Bearing Out the Social Effects from European Cannabis Legalisation

By Oliver Bennett, Special Contributor to New Frontier Data

Amid European debates over whether to legalise cannabis, some intense controversies surround policy proposals for harm reduction. While advocates note that pro-legalisation outcomes will drive out organised crime, free up police resources for other priorities, and mitigate personal harms from problematic consumption patterns, opponents argue that legalisation will lead to increased use, particularly among young people, and result in greater harms.

As a tool to objectively gauge such outcomes, New Frontier Data’s cannabis business intelligence platform Equio now features a legality index (subscription required) as part of its Global Dashboard – providing an at-a-glance overview of legalization by country.

Debunking Fears of Increased Use Among Youths 

Every European country sees similar arguments being had between politicians and lobbyists, a recent Swedish report suggests that evidence does not support such fears about increased consumption by the young.

Using data gathered from each the Czech Republic, Germany, Italy, Netherlands, Norway, Portugal, Slovakia, Spain, Sweden, and the United Kingdom, and conducted among 18-to-34-year-olds between 1994 and 2017, the findings revealed that while cannabis use varied widely within the long study period and between countries, cannabis use overall proved to be stable or “weakly increasing” in countries where legislation was not changed, while average use in those countries actively decreased following enacted measures, whether stricter or more lenient.

In the United States, too, a 2020 study published in the Journal of Adolescent Health examined state-level cannabis prohibition laws between 1999-2017, and likewise found evidence lacking that legalisation spurred cannabis use by younger consumers.

Such findings reflected a 2018 BMJ study drawn from studies across the U.K., Netherlands, and Czech Republic – along with the U.S. and Australia – which concluded that “cannabis policy liberalisation does not appear to result in significant changes in youths’ use, with the possible exception of legalisation for recreational purposes that requires monitoring.”

It has long been reported in the U.S. that teenage cannabis use has not been seen to increase in adult-use states. Furthermore, legal cannabis consumption has compared well against the use of alcohol by adults aged 21-25, posing an either/or choice between intoxicants: “If younger adults are allowed to make their own decisions about this far more dangerous substance, they should also be allowed to decide whether to use cannabis.” After the states of Colorado and Washington respectively legalized cannabis in 2012, both conducted surveys about it with high-school students who showed modest decreases in their rates of using it.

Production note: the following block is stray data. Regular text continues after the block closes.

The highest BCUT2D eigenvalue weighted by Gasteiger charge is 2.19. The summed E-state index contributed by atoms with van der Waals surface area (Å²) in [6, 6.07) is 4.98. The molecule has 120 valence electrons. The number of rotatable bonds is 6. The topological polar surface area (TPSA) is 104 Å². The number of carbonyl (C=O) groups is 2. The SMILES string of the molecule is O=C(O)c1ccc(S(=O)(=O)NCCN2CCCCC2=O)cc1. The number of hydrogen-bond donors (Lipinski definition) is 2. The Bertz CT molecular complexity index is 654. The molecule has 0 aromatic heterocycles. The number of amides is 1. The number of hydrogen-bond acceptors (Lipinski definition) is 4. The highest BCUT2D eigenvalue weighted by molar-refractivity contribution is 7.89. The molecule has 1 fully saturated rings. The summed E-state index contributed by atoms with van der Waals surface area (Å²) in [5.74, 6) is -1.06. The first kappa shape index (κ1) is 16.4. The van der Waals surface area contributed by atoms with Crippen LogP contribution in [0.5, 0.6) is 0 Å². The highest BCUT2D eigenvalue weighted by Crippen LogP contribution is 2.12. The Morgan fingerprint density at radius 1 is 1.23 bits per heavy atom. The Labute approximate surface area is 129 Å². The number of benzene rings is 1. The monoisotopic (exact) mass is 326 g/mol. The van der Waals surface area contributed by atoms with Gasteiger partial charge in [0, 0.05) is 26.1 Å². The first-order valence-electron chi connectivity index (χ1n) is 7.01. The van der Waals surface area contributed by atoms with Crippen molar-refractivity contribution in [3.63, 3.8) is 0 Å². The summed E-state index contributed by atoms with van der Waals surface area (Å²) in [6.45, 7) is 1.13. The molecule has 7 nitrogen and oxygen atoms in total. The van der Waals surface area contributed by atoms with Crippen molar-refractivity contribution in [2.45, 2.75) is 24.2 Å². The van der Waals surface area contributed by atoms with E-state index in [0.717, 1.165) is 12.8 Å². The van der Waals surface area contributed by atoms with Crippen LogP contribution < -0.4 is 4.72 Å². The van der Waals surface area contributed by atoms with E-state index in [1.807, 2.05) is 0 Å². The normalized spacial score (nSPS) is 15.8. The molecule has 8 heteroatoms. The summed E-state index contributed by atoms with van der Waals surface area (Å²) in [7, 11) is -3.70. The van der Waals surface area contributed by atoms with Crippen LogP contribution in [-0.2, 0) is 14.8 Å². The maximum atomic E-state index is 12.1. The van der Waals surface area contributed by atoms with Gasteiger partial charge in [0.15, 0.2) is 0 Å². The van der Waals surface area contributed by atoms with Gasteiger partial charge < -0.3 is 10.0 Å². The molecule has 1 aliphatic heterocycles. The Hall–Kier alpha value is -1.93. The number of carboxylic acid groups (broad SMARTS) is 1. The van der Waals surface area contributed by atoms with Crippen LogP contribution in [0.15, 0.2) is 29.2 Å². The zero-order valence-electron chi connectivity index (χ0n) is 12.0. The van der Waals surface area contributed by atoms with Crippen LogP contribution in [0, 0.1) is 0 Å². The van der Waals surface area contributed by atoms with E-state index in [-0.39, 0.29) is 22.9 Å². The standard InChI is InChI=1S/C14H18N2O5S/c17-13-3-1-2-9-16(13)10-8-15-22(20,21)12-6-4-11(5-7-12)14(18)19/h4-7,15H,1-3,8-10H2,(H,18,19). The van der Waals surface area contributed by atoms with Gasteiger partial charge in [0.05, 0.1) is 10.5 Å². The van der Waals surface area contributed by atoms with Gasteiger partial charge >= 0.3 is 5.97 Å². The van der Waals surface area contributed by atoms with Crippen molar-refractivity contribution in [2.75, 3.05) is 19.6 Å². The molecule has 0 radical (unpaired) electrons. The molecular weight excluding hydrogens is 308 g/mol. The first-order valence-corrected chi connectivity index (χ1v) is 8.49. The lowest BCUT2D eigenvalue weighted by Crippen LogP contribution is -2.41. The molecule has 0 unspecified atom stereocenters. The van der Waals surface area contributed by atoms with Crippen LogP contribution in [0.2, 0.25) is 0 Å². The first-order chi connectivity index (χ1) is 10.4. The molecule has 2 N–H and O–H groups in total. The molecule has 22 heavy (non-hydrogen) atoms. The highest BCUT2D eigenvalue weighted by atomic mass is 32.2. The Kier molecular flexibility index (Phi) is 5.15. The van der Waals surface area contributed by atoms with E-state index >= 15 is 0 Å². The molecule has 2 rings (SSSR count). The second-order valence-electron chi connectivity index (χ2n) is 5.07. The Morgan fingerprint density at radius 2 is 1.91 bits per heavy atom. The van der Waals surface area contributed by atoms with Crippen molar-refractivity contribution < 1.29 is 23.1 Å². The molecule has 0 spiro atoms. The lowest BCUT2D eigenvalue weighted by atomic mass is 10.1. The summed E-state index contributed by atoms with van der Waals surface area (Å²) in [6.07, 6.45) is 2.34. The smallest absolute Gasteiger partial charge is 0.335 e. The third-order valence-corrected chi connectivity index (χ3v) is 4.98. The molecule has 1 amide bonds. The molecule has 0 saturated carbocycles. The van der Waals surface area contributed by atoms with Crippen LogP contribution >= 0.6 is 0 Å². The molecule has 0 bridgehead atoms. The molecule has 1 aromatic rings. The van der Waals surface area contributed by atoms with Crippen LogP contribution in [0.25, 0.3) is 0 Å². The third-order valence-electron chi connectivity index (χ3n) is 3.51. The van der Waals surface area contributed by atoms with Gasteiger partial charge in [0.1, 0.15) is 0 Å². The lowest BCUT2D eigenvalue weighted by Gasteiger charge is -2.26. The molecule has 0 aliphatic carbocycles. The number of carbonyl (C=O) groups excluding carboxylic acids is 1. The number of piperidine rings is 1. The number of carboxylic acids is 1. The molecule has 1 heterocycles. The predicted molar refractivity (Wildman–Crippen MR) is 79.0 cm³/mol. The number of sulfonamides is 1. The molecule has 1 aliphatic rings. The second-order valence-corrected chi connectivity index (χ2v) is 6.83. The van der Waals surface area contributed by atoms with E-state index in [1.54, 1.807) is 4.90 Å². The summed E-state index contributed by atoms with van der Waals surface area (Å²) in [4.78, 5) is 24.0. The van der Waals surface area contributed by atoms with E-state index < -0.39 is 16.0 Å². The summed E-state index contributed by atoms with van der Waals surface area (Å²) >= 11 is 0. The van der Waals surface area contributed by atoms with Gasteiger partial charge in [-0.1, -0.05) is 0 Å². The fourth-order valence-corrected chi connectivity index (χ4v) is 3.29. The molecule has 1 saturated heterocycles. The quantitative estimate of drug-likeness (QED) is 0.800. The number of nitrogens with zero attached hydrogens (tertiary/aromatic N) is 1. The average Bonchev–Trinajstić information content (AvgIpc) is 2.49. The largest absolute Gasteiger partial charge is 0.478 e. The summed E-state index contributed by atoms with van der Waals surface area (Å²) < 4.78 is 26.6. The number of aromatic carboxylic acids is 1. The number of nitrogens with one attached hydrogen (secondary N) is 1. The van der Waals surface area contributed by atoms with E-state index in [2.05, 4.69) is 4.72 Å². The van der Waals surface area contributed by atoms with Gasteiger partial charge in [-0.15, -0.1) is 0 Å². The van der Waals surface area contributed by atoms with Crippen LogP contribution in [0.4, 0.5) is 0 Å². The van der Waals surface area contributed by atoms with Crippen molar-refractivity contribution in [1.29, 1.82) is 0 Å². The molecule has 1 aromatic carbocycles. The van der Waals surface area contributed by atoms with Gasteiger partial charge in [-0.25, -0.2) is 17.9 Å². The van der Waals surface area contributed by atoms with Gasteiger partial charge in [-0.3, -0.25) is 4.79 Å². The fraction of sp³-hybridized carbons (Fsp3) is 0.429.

Echoes of ‘Reefer Madness’ Paranoia

While research is helping to erode calcified attitudes about cannabis, politics and policy can nevertheless lean on old saws and the status quo supporting prohibition.

In the Australian state of Victoria, a legalisation effort proposed by Reason Party MP Fiona Patten and based around harm reduction was voted down due to the major parties’ commitment to outlawing drug use as posited by a claim that “decriminalising dangerous drugs sends the wrong message and won’t help Victoria recover and rebuild.”

Similarly, alarmist messages about heightened cannabis potency levels and an increased potential for mental illness rates among users have found currency among opponents in Europe. Mental health concerns are among the most powerful anti-legalisation tools, and in the U.K. a recent report cited a professor of psychiatric research at the Institute of Psychiatry, King’s College London, who said that nearly a third of the psychosis patients seen at his London practice in south London were impacted by the use of high-potency, hydroponically grown “skunk” cannabis.

Conversely, in the U.S., Canada, and the U.K., publicized stories about sick kids being denied life-changing cannabis medicine have helped promote acceptance of medical cannabis, as has consumer access to CBD products to promote wellness applications. In the U.S., states with legal cannabis have had a few more years to test assertions made by anti-legalisation forces,  and several popular prohibitionist arguments have been debunked, whether relating to crime rates or higher rates of traffic accidents and fatalities.

Post-Pandemic Optimism

Ultimately, in a post-pandemic environment welcoming socioeconomic buoyancy from creation of an estimated 77,000 U.S. jobs created during 2020, and some unexpected windfalls from unanticipated tax revenues, increasingly positive risk-benefit analyses centred on adult-use cannabis are helping to push public acceptance ever closer to adult-use legalisation.

However quickly that politicians will decide to lead, follow, or get out of the way is another matter yet to be determined.